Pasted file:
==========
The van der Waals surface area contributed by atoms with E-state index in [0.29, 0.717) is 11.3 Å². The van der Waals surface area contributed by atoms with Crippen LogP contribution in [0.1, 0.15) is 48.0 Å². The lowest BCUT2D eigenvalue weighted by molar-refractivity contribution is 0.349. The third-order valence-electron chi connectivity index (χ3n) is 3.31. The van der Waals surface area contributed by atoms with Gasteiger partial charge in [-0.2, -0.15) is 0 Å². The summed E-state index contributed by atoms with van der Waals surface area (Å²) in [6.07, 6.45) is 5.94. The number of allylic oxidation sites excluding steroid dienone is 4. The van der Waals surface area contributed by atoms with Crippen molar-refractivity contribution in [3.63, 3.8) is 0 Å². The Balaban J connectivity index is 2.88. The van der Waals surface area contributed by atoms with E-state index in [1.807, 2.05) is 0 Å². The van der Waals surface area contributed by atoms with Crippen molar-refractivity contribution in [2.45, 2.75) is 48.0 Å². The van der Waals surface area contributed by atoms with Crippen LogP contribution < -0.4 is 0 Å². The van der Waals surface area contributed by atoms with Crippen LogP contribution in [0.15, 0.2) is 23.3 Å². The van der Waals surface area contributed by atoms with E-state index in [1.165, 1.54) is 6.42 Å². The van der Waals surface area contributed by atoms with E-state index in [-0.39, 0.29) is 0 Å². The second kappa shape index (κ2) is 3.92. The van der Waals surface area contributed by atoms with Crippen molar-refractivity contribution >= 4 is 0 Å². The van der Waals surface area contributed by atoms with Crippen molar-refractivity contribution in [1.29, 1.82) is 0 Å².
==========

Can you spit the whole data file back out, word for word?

The van der Waals surface area contributed by atoms with E-state index in [0.29, 0.717) is 11.3 Å². The van der Waals surface area contributed by atoms with Crippen LogP contribution in [0.1, 0.15) is 48.0 Å². The lowest BCUT2D eigenvalue weighted by molar-refractivity contribution is 0.349. The third-order valence-electron chi connectivity index (χ3n) is 3.31. The van der Waals surface area contributed by atoms with Gasteiger partial charge in [-0.2, -0.15) is 0 Å². The summed E-state index contributed by atoms with van der Waals surface area (Å²) in [6.07, 6.45) is 5.94. The number of allylic oxidation sites excluding steroid dienone is 4. The van der Waals surface area contributed by atoms with Crippen molar-refractivity contribution in [3.63, 3.8) is 0 Å². The Balaban J connectivity index is 2.88. The van der Waals surface area contributed by atoms with E-state index in [1.807, 2.05) is 0 Å². The van der Waals surface area contributed by atoms with Crippen molar-refractivity contribution in [2.45, 2.75) is 48.0 Å². The van der Waals surface area contributed by atoms with Crippen LogP contribution < -0.4 is 0 Å². The van der Waals surface area contributed by atoms with Crippen LogP contribution in [0.15, 0.2) is 23.3 Å². The van der Waals surface area contributed by atoms with E-state index in [1.165, 1.54) is 6.42 Å². The van der Waals surface area contributed by atoms with E-state index in [-0.39, 0.29) is 0 Å². The second kappa shape index (κ2) is 3.92. The van der Waals surface area contributed by atoms with Crippen molar-refractivity contribution >= 4 is 0 Å². The van der Waals surface area contributed by atoms with Crippen molar-refractivity contribution in [1.29, 1.82) is 0 Å².